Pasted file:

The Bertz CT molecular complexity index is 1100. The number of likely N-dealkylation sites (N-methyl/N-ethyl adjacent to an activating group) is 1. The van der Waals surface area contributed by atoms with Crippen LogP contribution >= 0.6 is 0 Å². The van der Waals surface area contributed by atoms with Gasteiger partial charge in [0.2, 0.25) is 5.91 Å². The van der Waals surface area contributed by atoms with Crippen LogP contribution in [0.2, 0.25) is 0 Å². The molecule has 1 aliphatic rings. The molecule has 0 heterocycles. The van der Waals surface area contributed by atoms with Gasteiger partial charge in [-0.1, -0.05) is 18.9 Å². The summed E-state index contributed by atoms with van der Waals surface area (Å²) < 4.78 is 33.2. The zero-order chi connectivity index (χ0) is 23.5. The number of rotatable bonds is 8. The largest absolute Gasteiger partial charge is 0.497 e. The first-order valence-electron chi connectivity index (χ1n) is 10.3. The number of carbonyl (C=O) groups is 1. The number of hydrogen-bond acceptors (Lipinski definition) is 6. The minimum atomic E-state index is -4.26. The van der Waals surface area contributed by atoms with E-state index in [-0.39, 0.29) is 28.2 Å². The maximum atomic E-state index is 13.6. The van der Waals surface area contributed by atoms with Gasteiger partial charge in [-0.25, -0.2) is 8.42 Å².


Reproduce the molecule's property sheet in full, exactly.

The Bertz CT molecular complexity index is 1100. The number of likely N-dealkylation sites (N-methyl/N-ethyl adjacent to an activating group) is 1. The van der Waals surface area contributed by atoms with Crippen LogP contribution >= 0.6 is 0 Å². The van der Waals surface area contributed by atoms with Gasteiger partial charge in [0.2, 0.25) is 5.91 Å². The van der Waals surface area contributed by atoms with Crippen LogP contribution in [0.2, 0.25) is 0 Å². The molecule has 1 aliphatic rings. The molecule has 0 heterocycles. The van der Waals surface area contributed by atoms with Gasteiger partial charge in [-0.1, -0.05) is 18.9 Å². The summed E-state index contributed by atoms with van der Waals surface area (Å²) < 4.78 is 33.2. The zero-order chi connectivity index (χ0) is 23.5. The number of rotatable bonds is 8. The largest absolute Gasteiger partial charge is 0.497 e. The first-order valence-electron chi connectivity index (χ1n) is 10.3. The number of carbonyl (C=O) groups is 1. The number of hydrogen-bond acceptors (Lipinski definition) is 6. The minimum atomic E-state index is -4.26. The van der Waals surface area contributed by atoms with E-state index in [-0.39, 0.29) is 28.2 Å². The maximum atomic E-state index is 13.6. The van der Waals surface area contributed by atoms with Gasteiger partial charge in [-0.25, -0.2) is 8.42 Å².